The result? In just four years RTR grew from zero to 3.5 million members, secured just as many “Cinderella moments” and managed to reverse an otherwise upsetting trend: nearly 50% returns in the dress sections at department stores on January 2nd and February 15th. As Jennifer Fleiss puts it in an interview: to some extent, we were just observing behavior and providing an outlet and a legitimate way of actually making that work.

By understanding that an average order value of over $120 spells “luxury” and “aspirational experience” for most, RTR designed an infrastructure that allowed even the most skeptical “recessionistas” to find the look of their dreams at a fraction of the original price, and even receive specialized help while in the process.  Populating and strengthening the innovation ecosystem was equally important in the two founders’ journey from pure ambition to tangible reality. Partnering with key fashion sources to vary offers (e.g. adding accessories, makeup, styling services etc. to the order), observing consumers and interacting with them as well as having industry experts to the likes of the former COO of Netflix, the founders of Zappos and the former CEO of eBay as advisors to the company were all part of the complex success equation.  

Ambition #3: Abolishing planned obsolescence… to build the ultimate, sustainable phone.

"We want to do for hardware what the Android platform has done for software" reads a phrase in an entry dated October 28, 2013 on the Motorola Blog. It refers to Project Ara – a free, open hardware platform for creating highly modular smartphones (endoskeleton + modules) – whose goal is to revolutionize the way in which these devices are designed, customized and especially disposed of. Led by Motorola Mobility and Google in collaboration with Dave Hakkens, the creator of Phonebloks, the project plans to do away with so-called “planned obsolescence” strategies. While the former group provides deep technical know-how, the latter nurtures the community of supporters in an effort to drive a more thoughtful, expressive, and open relationship between users, developers, and their phones.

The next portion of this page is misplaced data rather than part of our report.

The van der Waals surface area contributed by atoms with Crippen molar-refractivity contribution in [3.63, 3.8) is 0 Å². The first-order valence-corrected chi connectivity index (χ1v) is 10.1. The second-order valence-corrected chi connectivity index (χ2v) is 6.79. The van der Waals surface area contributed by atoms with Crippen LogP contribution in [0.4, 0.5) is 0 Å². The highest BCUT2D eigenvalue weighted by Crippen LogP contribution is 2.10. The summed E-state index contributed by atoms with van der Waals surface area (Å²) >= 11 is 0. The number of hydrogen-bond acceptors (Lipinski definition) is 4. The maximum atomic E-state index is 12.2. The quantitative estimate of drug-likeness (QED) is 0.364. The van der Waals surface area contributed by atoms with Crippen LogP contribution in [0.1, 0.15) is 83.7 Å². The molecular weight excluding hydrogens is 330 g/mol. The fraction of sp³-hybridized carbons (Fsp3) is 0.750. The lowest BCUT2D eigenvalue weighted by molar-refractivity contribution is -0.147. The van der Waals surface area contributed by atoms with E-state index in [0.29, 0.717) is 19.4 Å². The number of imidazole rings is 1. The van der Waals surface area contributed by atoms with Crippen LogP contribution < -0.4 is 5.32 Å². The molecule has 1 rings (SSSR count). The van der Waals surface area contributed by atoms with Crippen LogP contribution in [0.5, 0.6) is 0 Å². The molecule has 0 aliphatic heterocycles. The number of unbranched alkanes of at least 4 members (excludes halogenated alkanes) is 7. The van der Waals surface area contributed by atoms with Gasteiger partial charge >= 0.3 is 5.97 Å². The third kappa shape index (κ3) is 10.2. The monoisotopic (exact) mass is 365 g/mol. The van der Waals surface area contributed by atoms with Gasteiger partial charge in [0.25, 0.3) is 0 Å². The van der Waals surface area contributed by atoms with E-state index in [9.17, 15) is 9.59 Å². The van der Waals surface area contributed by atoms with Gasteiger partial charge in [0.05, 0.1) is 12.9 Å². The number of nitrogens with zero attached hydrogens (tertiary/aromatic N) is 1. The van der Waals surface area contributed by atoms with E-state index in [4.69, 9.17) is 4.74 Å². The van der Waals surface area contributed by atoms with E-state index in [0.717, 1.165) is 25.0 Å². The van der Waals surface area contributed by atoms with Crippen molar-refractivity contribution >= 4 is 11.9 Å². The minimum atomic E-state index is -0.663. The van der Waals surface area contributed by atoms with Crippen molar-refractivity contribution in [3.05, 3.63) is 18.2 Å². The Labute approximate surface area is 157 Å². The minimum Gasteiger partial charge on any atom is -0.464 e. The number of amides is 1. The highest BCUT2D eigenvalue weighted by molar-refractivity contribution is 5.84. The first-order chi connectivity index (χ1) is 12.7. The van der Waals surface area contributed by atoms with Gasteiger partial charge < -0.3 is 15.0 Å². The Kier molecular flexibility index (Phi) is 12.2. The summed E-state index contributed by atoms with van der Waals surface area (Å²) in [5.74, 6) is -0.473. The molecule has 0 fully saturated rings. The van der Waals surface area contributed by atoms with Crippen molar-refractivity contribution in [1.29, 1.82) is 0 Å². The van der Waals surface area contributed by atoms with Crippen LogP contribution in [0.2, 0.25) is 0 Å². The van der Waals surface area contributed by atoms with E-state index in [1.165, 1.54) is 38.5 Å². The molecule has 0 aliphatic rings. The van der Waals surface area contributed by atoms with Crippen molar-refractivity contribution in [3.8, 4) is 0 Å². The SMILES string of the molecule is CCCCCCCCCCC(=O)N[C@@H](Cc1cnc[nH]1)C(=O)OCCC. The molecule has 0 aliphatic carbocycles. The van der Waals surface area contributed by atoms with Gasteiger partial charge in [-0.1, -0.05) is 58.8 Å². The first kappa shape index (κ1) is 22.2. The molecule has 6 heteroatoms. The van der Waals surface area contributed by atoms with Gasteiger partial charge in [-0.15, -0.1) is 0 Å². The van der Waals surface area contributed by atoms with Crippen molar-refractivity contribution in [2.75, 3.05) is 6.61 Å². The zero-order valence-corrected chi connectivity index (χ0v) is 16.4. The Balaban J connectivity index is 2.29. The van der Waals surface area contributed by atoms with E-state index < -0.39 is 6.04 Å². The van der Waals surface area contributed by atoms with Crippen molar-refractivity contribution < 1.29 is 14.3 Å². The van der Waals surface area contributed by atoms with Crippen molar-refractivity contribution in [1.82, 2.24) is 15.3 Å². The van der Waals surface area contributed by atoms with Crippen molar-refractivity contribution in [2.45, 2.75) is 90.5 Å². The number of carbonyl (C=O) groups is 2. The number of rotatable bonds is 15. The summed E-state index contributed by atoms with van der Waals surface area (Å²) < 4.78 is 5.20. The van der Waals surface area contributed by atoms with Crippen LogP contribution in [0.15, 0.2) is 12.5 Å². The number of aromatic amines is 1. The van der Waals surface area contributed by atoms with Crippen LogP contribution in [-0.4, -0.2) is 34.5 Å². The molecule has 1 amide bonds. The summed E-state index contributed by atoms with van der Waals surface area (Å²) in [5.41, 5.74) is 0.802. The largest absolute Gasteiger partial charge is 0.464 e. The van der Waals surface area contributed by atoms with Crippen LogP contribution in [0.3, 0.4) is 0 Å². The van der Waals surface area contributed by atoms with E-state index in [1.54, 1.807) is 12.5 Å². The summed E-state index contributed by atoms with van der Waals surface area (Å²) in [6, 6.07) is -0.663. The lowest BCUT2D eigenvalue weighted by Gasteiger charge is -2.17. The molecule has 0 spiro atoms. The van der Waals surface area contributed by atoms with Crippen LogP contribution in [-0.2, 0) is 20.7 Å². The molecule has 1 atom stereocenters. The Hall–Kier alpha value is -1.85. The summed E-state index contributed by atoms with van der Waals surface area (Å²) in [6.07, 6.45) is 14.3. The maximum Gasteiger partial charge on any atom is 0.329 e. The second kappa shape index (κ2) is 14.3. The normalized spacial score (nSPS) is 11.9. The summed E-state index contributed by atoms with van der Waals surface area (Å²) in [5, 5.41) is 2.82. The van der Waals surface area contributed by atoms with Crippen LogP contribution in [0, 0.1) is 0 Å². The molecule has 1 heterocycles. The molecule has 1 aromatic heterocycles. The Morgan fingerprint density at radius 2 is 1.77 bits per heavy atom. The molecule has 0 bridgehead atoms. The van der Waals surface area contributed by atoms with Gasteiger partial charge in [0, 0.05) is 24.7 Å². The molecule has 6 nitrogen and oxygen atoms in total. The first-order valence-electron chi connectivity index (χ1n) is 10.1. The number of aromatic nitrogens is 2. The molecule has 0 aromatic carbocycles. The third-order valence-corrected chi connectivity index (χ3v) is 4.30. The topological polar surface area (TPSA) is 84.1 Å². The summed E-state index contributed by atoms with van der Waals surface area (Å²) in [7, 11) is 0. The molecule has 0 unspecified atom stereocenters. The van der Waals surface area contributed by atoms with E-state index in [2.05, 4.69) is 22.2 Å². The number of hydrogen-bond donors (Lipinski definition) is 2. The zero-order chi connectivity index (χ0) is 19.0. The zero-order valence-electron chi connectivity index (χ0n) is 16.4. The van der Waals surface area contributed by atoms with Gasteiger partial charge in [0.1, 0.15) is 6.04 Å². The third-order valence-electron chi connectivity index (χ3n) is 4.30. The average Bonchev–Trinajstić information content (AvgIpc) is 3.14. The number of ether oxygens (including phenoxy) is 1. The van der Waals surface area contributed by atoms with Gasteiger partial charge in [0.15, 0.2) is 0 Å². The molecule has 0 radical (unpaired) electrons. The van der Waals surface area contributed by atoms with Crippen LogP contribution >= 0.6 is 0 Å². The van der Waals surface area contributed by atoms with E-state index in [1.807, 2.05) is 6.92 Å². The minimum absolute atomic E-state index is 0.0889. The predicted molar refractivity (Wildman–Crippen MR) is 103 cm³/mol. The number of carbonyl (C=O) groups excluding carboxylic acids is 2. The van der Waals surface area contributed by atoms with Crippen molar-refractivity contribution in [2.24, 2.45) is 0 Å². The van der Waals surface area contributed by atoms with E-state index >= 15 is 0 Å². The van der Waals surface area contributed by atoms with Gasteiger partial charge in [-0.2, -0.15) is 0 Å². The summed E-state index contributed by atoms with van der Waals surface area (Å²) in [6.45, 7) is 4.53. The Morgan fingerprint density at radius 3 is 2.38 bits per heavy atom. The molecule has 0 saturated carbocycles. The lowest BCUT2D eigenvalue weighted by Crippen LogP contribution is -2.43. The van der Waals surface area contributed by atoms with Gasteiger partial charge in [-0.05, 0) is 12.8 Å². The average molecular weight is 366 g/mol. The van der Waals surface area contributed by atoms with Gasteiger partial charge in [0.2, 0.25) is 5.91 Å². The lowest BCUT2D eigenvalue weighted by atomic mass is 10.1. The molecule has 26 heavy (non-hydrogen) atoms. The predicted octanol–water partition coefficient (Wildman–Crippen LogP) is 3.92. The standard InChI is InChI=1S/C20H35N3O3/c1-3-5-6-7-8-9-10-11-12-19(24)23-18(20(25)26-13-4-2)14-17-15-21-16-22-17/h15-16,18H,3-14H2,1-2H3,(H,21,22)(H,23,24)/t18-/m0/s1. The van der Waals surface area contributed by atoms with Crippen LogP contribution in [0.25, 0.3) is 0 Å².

As in the case of littleBits, mentioned in an older post, as well as in that of Rent the Runway, the innovation community is expected to play a vital part in creating both the supply and demand for components – after all, with a fluid innovation environment in place and low barriers of entry, NPD timelines become compressed, minimum viable products test faster, and final products reach the users much quicker than in a traditional set-up.

According to a recent announcement, the first Ara Developers’ Conference will be held on April 15 and 16 this year in the United States. One can only speculate as to when users will finally afford the luxury of experimenting with interchangeable modules and replace/ upgrade only the broken/ unnecessary components (e.g. camera, Bluetooth, battery, processor, screen) of their phone, instead of disposing of the entire apparatus. Irrespective of the date, the innovation model remains inspiring and strong.

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Oana-Maria Pop

Oana-Maria Pop

Oana is the Head of Open Innovation at HYPE and specializes in the science of durable intra- and inter-firm relationships/collaboration. In her work, she combines academic insights with industry exper